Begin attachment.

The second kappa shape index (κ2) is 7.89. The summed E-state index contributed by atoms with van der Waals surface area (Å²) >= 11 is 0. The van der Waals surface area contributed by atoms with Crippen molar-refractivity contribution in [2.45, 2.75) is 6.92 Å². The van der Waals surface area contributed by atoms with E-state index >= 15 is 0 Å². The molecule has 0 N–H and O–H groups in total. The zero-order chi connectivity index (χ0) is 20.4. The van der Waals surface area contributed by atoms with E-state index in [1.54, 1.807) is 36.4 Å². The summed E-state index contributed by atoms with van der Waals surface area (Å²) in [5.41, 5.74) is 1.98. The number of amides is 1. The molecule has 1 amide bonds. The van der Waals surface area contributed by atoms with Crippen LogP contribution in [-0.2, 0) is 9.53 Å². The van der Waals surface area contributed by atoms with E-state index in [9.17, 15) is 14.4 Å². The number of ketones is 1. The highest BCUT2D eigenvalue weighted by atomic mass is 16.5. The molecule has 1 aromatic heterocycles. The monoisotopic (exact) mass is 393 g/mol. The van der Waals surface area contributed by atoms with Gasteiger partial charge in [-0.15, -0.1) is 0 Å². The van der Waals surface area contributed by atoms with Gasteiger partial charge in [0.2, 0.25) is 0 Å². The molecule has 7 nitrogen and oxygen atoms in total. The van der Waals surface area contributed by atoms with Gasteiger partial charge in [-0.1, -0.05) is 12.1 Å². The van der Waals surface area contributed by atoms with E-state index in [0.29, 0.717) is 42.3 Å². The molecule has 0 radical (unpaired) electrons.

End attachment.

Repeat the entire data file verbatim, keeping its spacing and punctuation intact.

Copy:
The second kappa shape index (κ2) is 7.89. The summed E-state index contributed by atoms with van der Waals surface area (Å²) >= 11 is 0. The van der Waals surface area contributed by atoms with Crippen molar-refractivity contribution in [2.45, 2.75) is 6.92 Å². The van der Waals surface area contributed by atoms with E-state index >= 15 is 0 Å². The molecule has 0 N–H and O–H groups in total. The zero-order chi connectivity index (χ0) is 20.4. The van der Waals surface area contributed by atoms with E-state index in [1.54, 1.807) is 36.4 Å². The summed E-state index contributed by atoms with van der Waals surface area (Å²) in [5.41, 5.74) is 1.98. The number of amides is 1. The molecule has 1 amide bonds. The van der Waals surface area contributed by atoms with Crippen LogP contribution in [-0.2, 0) is 9.53 Å². The van der Waals surface area contributed by atoms with E-state index in [9.17, 15) is 14.4 Å². The number of ketones is 1. The highest BCUT2D eigenvalue weighted by atomic mass is 16.5. The molecule has 1 aromatic heterocycles. The monoisotopic (exact) mass is 393 g/mol. The van der Waals surface area contributed by atoms with Gasteiger partial charge in [-0.15, -0.1) is 0 Å². The van der Waals surface area contributed by atoms with Gasteiger partial charge in [0.2, 0.25) is 0 Å². The molecule has 7 nitrogen and oxygen atoms in total. The van der Waals surface area contributed by atoms with Gasteiger partial charge in [-0.1, -0.05) is 12.1 Å². The van der Waals surface area contributed by atoms with E-state index in [0.29, 0.717) is 42.3 Å². The molecule has 0 radical (unpaired) electrons.